AusGeo News June 2012 Issue No. 106
Major geoscience event comes to Oceania
Australia will host the country's largest ever international geoscience event when the 34th International Geological Congress (IGC) is held at the Brisbane Convention and Exhibition Centre between 5 and 10 August. This will be the second time in the IGC's 134 year history that the Congress has been held in Oceania: the 1976 IGC was held in Sydney and attracted more than 3500 delegates.
The 34th IGC will combine a comprehensive resources and energy program with opportunities for attendees to connect with world-leading geoscientists. It will feature international expertise in environmental impacts, energy sources, mineral exploration and climate change. The importance of the minerals and petroleum industries to Australia will be strongly reflected in the Scientific Program and exhibits at the GeoExpo to be held during the Congress.
The Congress will also encompass other events, including meetings of the International Union of Geological Sciences' Commissions, Task Groups and Joint Programs as well as the second Young Earth Scientists (YES) Congress. There will also be the launch of a new book on Australia's geology–Shaping a Nation: A Geology of Australia–co-published by Geoscience Australia and the Australian National University E Press.
The scientific sponsor is the International Union of Geological Sciences while Vale, the world's second largest mining company, is the major commercial sponsor. The IGC also has the benefit of UNESCO patronage.
Based on confirmed registrations and the number of abstract submissions the Congress will attract more than 4000 delegates, making it the largest geoscience meeting ever held in Australia. Over five thousand abstracts were submitted from 110 countries for around 200 Symposia covering all facets of the geosciences. Interest and early registrations were strongest from Australia and north Asia, particularly China, while Russia and the Americas are well represented. To date, the level of interest from Western European countries appears to be down on previous Congresses.
The 34th IGC will also include a large GeoExpo featuring commercial, government and academic exhibitors. Over 250 booths in the GeoExpo, which will fill two of the Brisbane Exhibition and Convention Centre's exhibition halls, have already been sold.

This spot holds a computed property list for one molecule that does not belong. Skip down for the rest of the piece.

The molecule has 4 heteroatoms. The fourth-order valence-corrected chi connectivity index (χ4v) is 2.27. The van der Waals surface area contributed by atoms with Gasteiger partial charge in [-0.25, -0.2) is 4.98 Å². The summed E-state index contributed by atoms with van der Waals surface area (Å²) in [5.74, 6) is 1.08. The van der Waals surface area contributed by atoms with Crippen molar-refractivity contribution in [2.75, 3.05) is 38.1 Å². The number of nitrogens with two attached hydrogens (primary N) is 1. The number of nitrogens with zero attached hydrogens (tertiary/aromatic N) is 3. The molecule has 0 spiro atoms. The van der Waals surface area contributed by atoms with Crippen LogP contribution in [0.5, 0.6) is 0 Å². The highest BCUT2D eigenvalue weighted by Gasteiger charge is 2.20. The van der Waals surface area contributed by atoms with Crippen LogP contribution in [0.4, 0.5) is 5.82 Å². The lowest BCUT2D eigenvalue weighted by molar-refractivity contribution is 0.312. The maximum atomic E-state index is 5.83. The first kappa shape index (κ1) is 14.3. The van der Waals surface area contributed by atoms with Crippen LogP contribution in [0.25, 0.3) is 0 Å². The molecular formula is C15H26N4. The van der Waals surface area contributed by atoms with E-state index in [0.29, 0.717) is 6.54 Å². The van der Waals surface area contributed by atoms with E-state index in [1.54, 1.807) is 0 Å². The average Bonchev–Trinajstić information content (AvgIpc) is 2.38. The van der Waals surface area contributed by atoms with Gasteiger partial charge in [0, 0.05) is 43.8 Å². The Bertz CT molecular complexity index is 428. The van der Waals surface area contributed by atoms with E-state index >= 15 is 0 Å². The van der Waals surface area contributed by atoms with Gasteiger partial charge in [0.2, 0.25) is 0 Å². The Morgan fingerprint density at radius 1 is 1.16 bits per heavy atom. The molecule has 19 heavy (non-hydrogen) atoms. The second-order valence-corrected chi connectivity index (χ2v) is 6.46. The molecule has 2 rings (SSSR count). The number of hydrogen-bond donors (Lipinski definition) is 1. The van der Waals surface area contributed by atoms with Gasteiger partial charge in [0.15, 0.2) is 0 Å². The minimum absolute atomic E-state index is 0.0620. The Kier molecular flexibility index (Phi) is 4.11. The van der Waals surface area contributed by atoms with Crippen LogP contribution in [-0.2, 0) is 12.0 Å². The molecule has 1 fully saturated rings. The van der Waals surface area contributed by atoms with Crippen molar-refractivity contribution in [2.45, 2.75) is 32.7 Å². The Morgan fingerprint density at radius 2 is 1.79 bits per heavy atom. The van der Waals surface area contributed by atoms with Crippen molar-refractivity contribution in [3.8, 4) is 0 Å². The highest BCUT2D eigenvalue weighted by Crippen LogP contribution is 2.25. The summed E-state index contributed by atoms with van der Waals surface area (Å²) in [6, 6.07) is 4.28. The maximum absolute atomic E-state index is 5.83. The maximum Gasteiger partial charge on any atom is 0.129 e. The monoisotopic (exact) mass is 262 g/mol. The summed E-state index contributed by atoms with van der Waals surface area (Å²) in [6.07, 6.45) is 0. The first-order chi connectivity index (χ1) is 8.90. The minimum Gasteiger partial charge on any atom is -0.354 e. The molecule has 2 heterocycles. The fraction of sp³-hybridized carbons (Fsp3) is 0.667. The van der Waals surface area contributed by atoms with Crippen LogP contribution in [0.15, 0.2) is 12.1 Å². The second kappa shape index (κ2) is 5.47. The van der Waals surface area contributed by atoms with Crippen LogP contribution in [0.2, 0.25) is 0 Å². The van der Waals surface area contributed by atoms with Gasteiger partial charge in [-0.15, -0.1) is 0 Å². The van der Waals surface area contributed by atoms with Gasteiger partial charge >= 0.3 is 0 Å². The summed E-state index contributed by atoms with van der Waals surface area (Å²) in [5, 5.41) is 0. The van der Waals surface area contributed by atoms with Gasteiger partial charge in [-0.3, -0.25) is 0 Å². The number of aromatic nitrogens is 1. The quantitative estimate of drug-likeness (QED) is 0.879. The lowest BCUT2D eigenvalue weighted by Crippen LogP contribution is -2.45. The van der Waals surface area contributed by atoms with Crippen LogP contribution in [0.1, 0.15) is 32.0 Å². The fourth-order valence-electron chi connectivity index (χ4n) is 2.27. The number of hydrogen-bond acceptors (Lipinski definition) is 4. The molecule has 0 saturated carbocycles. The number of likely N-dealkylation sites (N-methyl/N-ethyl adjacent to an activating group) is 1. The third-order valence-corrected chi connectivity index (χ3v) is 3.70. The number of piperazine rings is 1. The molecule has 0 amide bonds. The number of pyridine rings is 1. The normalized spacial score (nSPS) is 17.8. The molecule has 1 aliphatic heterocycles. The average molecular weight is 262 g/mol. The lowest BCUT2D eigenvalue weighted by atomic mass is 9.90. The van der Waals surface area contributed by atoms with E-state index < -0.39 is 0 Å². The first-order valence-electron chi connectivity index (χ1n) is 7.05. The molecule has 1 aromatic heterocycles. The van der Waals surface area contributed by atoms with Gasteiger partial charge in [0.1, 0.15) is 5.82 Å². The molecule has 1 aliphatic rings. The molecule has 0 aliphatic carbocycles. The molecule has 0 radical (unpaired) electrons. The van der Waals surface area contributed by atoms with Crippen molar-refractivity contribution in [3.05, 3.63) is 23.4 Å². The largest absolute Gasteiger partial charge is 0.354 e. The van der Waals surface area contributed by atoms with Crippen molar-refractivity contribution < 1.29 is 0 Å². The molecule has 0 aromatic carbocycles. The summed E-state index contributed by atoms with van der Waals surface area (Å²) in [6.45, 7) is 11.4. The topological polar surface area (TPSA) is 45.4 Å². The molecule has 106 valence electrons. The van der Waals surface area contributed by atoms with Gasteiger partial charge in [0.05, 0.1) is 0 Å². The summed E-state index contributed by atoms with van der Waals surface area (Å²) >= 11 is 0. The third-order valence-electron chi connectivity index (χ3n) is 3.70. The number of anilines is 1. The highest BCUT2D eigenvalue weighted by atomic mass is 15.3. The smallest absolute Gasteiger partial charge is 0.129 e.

The overall theme for the Congress is 'Unearthing our Past and Future-Resourcing Tomorrow', recognising the crucial contributions of the geosciences in meeting societal needs and sustaining planet Earth. The program, which emphasises future minerals and energy supplies, is underpinned by Australia's experience in developing a strong and sustainable mineral and energy resources sector. Other major themes include climate change and its impacts on natural resource management and communities, as well as understanding and mitigating geohazards.
Plenary sessions planned for the Congress will cover high profile topics:
Plenary Speakers confirmed to date include: Professor Iain Stewart (the BBC's How Earth Made Us series), former Shell chairman Lord Ron Oxburgh, Vale's Executive Director for Exploration, Energy and Projects Management, Eduardo Ledsham, and the Chinese Minister for Land and Resources.
The final scientific program for the Congress will be included in the Fifth Circular which will be available by the end of June 2012.
A highlight of the Congress will be the release of information from major geological and geophysical surveys conducted over a large area of central and eastern Asia. The maps and datasets are the result of collaboration between China, Russia, Kazakhstan, Mongolia and South Korea to provide new insights into the resource potential of this large under-explored region.